CalCharge is technology and application agnostic. CalCharge member companies work in the consumer, transportation, and grid markets. We're the sandbox where big thinkers can come together and get the resources they need to realize their ideas. We like to say we take innovation to installation, so we’ll do whatever it takes to get a good tech to market.


What is the significance of a utility joining the CalCharge fold?

Last week, Governor Brown signed into law the Clean Energy and Pollution Reduction Act of 2015 that mandates half of our electricity must be generated from renewable sources by 2030. In order to meet this ambitious goals, utilities need to evolve - and energy storage will be a key part of that. Southern California Edison gets that, and wants to keep its finger on the pulse of energy storage technology as it uses more and more clean energy to serve its clients. This commitment to energy storage technology is awesome, and is sure to be emulated by more utilities in the future.


Who else should be interested in joining CalCharge and why?

CalCharge offers a great value proposition for giant corporations, academic institutions, and utilities. But perhaps those that would benefit the most are small companies with big ideas. If you're a start-up, you may not have access to the type of the test, manufacturing and characterization equipment you need - and the national labs can provide that to you. It's an easy way to come in and utilize some of the facilities that already exist without needing to pay for it, invent it, or install it yourself. It's an exciting innovation not only for the companies, but the national labs that are able to engage with the companies on a much faster cycle time.


What will be the next big development in energy storage?

The next big development will be financial product innovations around this technology set. If you take a look at the proliferation of solar, financial innovations have been just as important as the technological innovations to make solar an accessible option for communities and homeowners. Financial innovations will allow cutting edge technologies to get to market and that, in turn, will help spur further technological innovations.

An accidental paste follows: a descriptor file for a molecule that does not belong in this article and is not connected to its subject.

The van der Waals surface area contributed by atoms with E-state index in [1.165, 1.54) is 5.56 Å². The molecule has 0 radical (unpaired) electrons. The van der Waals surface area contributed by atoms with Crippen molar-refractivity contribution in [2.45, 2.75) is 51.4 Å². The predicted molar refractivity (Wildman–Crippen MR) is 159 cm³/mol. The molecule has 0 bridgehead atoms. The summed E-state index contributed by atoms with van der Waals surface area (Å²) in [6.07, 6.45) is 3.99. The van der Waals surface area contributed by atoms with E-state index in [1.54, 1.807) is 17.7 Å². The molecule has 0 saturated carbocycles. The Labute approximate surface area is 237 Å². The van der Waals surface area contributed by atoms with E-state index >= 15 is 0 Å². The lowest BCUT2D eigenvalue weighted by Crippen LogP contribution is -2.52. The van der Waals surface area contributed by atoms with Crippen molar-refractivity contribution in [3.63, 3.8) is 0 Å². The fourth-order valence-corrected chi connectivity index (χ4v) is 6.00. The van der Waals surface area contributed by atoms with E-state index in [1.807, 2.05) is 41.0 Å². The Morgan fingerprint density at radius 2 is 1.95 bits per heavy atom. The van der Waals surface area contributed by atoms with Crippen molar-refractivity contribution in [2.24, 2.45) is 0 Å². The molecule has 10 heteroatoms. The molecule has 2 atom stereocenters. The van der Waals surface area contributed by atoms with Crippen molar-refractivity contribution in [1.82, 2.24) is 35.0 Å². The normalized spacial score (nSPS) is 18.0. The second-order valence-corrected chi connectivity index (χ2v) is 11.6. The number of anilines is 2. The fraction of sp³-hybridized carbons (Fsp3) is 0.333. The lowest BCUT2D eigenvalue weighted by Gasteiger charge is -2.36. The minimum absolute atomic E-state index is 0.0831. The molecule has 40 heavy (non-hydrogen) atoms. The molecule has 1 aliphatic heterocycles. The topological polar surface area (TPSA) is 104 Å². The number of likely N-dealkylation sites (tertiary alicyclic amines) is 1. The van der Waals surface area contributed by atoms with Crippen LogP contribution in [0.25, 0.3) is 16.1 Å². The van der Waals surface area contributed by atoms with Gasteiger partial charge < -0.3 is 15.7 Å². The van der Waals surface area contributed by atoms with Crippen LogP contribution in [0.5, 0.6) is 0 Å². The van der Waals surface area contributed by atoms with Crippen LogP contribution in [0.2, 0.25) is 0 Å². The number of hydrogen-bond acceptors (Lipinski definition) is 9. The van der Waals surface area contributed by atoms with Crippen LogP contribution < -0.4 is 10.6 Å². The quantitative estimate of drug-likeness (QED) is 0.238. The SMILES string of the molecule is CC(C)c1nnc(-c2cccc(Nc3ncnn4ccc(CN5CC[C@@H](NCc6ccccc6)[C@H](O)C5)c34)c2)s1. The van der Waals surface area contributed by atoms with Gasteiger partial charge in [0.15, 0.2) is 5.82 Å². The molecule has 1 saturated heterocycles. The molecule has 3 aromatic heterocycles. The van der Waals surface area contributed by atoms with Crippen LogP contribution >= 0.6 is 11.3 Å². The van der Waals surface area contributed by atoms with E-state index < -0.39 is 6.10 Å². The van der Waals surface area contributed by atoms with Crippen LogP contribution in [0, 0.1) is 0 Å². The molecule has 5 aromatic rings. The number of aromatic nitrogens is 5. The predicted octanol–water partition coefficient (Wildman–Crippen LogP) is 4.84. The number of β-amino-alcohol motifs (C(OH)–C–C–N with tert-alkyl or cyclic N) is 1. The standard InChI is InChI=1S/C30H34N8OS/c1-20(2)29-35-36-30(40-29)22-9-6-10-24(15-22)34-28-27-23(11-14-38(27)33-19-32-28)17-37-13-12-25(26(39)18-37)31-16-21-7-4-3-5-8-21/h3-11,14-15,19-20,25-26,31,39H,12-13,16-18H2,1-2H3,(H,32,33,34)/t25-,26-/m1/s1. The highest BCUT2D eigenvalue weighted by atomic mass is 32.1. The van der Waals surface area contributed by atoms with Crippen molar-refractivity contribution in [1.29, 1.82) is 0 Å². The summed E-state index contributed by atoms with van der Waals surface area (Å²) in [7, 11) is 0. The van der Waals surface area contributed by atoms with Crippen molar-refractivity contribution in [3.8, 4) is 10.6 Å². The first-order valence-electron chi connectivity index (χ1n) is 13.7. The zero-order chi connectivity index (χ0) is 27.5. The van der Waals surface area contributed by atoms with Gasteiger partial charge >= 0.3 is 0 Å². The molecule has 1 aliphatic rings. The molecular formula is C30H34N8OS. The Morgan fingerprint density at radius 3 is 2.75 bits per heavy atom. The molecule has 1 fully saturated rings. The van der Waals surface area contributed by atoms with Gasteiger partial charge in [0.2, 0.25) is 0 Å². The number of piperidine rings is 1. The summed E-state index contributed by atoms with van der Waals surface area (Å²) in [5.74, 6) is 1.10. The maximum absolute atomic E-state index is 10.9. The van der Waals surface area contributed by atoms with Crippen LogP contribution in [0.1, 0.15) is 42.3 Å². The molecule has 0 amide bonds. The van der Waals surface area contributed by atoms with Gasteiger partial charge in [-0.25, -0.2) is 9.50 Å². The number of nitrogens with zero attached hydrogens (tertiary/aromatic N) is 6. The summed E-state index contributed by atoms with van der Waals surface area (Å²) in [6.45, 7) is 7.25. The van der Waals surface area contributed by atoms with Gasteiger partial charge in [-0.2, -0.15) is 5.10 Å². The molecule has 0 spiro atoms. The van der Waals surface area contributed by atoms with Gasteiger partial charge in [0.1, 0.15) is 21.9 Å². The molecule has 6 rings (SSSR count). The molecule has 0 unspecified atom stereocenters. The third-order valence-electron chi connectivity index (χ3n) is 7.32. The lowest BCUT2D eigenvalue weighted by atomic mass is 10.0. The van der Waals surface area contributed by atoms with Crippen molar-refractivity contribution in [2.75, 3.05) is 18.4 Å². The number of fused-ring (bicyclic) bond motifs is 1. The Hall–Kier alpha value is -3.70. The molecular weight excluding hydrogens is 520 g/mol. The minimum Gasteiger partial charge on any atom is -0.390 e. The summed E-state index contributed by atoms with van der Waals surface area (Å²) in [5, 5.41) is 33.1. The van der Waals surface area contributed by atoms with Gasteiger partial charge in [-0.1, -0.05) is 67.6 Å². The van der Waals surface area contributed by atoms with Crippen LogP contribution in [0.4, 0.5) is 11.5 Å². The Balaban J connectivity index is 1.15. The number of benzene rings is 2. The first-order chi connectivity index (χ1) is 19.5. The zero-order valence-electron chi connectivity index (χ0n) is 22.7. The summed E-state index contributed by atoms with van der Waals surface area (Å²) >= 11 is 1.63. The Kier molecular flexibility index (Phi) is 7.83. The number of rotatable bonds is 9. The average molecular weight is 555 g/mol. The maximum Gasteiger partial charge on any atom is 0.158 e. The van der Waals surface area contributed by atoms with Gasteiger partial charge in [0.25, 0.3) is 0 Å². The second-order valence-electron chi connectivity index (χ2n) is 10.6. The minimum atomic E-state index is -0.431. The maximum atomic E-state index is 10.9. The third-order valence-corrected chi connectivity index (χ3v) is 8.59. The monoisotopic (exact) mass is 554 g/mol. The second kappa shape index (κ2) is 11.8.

How important is large scale energy storage to achieving the California goal of 50 percent renewable energy by the year 2030?

Energy storage is essential to reaching our renewable energy goal of 50 percent - and eventually 100 percent. Every aspect for the 21st century economy is driven by energy in some form. As fast as the clean energy sector has been growing over the last decade, it needs to be put on steroids to combat climate change. Incorporating clean energy is incredibly important to our long term sustainability and resiliency, and energy storage is the key to making that happen. 


About Danny Kennedy, President of CalCharge

CalCharge is a groundbreaking public-private partnership working to accelerate the development, commercialization, and adoption of new energy storage technologies for the consumer, transportation, and grid markets. CalCharge brings together emerging and established companies, academic and research institutions, government agencies, and other key stakeholders to spur advanced manufacturing and increase the growth of the energy storage sector. 

Prior to CalCEF, Danny worked as a cofounder of Sungevity, Inc., the largest privately held solar company in the US that he moved to California to start in 2007. Sungevity, which he still advises, has grown to employ more than 1,000 people and serve tens of thousands of happy customers in four countries.

Read more about Danny here.